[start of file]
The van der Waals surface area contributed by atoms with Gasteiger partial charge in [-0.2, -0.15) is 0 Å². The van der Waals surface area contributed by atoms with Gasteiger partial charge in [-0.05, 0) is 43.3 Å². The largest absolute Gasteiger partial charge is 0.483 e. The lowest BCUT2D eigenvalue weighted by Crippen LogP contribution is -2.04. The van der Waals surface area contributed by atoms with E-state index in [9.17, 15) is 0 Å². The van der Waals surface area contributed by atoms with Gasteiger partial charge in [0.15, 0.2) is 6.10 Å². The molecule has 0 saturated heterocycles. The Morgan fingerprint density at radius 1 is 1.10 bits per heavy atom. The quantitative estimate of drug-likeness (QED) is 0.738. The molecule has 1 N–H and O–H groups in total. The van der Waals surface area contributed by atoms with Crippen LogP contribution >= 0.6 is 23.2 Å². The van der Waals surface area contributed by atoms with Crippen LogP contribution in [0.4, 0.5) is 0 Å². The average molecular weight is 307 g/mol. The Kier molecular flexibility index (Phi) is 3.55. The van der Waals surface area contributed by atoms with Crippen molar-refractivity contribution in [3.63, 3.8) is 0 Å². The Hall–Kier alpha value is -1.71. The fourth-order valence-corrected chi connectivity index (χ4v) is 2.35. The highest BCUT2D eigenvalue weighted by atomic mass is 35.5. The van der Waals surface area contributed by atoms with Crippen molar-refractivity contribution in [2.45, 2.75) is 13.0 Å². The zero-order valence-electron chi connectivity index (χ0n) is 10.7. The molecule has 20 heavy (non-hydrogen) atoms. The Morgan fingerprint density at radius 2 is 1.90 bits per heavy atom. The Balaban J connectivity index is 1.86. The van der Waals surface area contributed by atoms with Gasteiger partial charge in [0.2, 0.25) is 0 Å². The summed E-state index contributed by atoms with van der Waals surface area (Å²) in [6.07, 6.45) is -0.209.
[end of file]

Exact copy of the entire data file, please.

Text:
The van der Waals surface area contributed by atoms with Gasteiger partial charge in [-0.2, -0.15) is 0 Å². The van der Waals surface area contributed by atoms with Gasteiger partial charge in [-0.05, 0) is 43.3 Å². The largest absolute Gasteiger partial charge is 0.483 e. The lowest BCUT2D eigenvalue weighted by Crippen LogP contribution is -2.04. The van der Waals surface area contributed by atoms with E-state index in [9.17, 15) is 0 Å². The van der Waals surface area contributed by atoms with Gasteiger partial charge in [0.15, 0.2) is 6.10 Å². The molecule has 0 saturated heterocycles. The Morgan fingerprint density at radius 1 is 1.10 bits per heavy atom. The quantitative estimate of drug-likeness (QED) is 0.738. The molecule has 1 N–H and O–H groups in total. The van der Waals surface area contributed by atoms with Crippen LogP contribution >= 0.6 is 23.2 Å². The van der Waals surface area contributed by atoms with Crippen LogP contribution in [0.4, 0.5) is 0 Å². The average molecular weight is 307 g/mol. The Kier molecular flexibility index (Phi) is 3.55. The van der Waals surface area contributed by atoms with Crippen molar-refractivity contribution in [3.63, 3.8) is 0 Å². The Hall–Kier alpha value is -1.71. The fourth-order valence-corrected chi connectivity index (χ4v) is 2.35. The highest BCUT2D eigenvalue weighted by atomic mass is 35.5. The van der Waals surface area contributed by atoms with Crippen molar-refractivity contribution in [2.45, 2.75) is 13.0 Å². The zero-order valence-electron chi connectivity index (χ0n) is 10.7. The molecule has 20 heavy (non-hydrogen) atoms. The Morgan fingerprint density at radius 2 is 1.90 bits per heavy atom. The Balaban J connectivity index is 1.86. The van der Waals surface area contributed by atoms with Gasteiger partial charge in [0.2, 0.25) is 0 Å². The summed E-state index contributed by atoms with van der Waals surface area (Å²) in [6.07, 6.45) is -0.209.